Embracing Maori identity Acon Industries’ secret to emerging success

A thriving Maori economy benefits everyone, says Acon Industries’ Eru Tuhakaraina.

Acon Industries, a thriving asphalt and chip sealing company based at Te Puna in the Bay of Plenty, is leading the way for Maori enterprise. Eru Tuhakaraina and his wife Erin started the company seven years ago after returning to New Zealand from Australia, after deciding it was time to move the whanau home. “I busted my gut day in and day out, 12 to 14 hours a day, six days a week for 10 years for a company that in return treated me like a number. So I left and started something on the premise of knowing what I didn’t want it to look like.”

Eru started with a ute and tandem trailer that had a homemade asphalt hot box mounted to it, carrying out reinstatement and small asphalt patching jobs around Tauranga. “I would drive around my community and find someone that was home to come help me when I needed a hand.”

Today, Acon Industries employs 18 full-time staff and covers the Bay of Plenty and Waikato regions providing asphalt and chip seal surfacings for local government and civil construction businesses in residential, commercial and industrial applications. Eru says the proudly Maori company is challenging traditional barriers of the business world every day. “We are a Maori business that is doing something that no one would have ever expected, we are emerging in a space inhabited by giants.”

Eru emphasises the well-being of staff remained at the forefront. “The desire is to not create an environment of rules and consequences to create obedience; we are whanau, so we look to build on concepts of whanau and tikanga in and at mahi. This is fraught with challenges, balancing acts and a lot of wananga, but is a course we have committed to as we believe there is merit for business and our communities when Maoritanga is present.”

“When we become economically capable and independent, we’ll have an increased ability to regain our rangatiratanga that we had before colonisation and land confiscations, and in a way that isn’t controlled by others.”

His time in Australia had opened up his eyes to the opportunities that existed back home. “I had observed success of privately owned business in the land of giants, and one in particular that we contracted to for three years, it was valuable beyond measure.”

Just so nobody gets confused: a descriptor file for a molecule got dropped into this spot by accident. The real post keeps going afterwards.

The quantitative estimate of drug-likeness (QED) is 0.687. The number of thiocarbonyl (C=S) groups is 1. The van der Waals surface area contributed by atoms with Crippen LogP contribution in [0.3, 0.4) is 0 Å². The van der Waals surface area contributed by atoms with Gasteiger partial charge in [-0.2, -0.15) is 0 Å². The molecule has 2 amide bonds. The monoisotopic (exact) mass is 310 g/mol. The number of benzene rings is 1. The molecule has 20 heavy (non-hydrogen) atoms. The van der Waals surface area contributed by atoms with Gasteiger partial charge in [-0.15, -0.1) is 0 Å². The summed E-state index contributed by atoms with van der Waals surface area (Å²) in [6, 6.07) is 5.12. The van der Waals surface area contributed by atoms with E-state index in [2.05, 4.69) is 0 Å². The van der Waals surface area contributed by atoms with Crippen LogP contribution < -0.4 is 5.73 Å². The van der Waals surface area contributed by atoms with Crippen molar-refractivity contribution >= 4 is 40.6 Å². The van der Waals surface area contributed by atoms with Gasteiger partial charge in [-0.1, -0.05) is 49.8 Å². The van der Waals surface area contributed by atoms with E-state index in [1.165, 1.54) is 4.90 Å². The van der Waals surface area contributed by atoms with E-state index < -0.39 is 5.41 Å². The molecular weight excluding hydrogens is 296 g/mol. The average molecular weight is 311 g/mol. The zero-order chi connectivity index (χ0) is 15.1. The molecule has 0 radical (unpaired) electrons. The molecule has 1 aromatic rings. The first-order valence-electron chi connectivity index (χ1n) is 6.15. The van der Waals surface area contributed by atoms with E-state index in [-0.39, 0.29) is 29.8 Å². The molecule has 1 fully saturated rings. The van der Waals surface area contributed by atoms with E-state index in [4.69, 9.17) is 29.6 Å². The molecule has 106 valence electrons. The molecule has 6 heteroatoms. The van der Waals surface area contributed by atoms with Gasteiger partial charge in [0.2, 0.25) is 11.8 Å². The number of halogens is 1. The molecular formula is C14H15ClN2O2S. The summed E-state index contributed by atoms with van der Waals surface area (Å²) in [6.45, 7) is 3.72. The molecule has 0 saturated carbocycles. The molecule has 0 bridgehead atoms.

The biggest hurdle is working in a market that is dominated by corporate magnates. Eru attributed this to government policy at a national level, economic planning and distribution at the local government level and procurement models catered more to the capability and capacity of large corporate entities. It is an age-old model that produces minimal economic return back into local economies and communities.

“Wages alone do not go far enough to create economic resilience in communities. New Zealand needs to recognise and accommodate for the 97% of total firms in the country have less than 20 employees, and in a Maori business context, SMEs make up the majority of the Maori economy.”

A thriving Maori economy benefits everyone, he adds. “A thriving Maori economy will enable us to uplift the capabilities of our own communities, ourselves and without total dependence on government putea. When we become economically capable and independent, we’ll have an increased ability to regain our rangatiratanga that we had before colonisation and land confiscations, and in a way that isn’t controlled by others.”

He said local Iwi had developed initiatives to nurture and grow a vibrant and more capable business ecosystem. “Encouraging enterprise is a long game that begins (in a Maori context) in creating belief in the ability of our next generation which will only derive from inspirational leadership in this generation.”

© Waterford Press Ltd 2024 – Independent Print Media New Zealand

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